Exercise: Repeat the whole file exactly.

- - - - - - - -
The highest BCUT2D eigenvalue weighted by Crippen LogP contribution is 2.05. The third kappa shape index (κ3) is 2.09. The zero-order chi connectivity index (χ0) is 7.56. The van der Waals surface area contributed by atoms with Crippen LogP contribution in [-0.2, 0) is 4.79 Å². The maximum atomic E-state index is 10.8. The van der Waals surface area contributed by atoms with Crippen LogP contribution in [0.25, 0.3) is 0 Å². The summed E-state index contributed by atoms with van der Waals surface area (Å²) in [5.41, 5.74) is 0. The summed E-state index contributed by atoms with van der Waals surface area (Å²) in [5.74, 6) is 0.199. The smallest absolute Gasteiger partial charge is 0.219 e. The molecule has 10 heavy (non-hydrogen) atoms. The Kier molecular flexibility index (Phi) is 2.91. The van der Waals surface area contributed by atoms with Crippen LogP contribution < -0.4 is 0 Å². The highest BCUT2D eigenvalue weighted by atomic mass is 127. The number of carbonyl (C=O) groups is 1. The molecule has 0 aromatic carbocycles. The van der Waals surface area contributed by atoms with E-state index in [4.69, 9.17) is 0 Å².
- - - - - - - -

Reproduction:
The highest BCUT2D eigenvalue weighted by Crippen LogP contribution is 2.05. The third kappa shape index (κ3) is 2.09. The zero-order chi connectivity index (χ0) is 7.56. The van der Waals surface area contributed by atoms with Crippen LogP contribution in [-0.2, 0) is 4.79 Å². The maximum atomic E-state index is 10.8. The van der Waals surface area contributed by atoms with Crippen LogP contribution in [0.25, 0.3) is 0 Å². The summed E-state index contributed by atoms with van der Waals surface area (Å²) in [5.41, 5.74) is 0. The summed E-state index contributed by atoms with van der Waals surface area (Å²) in [5.74, 6) is 0.199. The smallest absolute Gasteiger partial charge is 0.219 e. The molecule has 10 heavy (non-hydrogen) atoms. The Kier molecular flexibility index (Phi) is 2.91. The van der Waals surface area contributed by atoms with Crippen LogP contribution < -0.4 is 0 Å². The highest BCUT2D eigenvalue weighted by atomic mass is 127. The number of carbonyl (C=O) groups is 1. The molecule has 0 aromatic carbocycles. The van der Waals surface area contributed by atoms with E-state index in [4.69, 9.17) is 0 Å².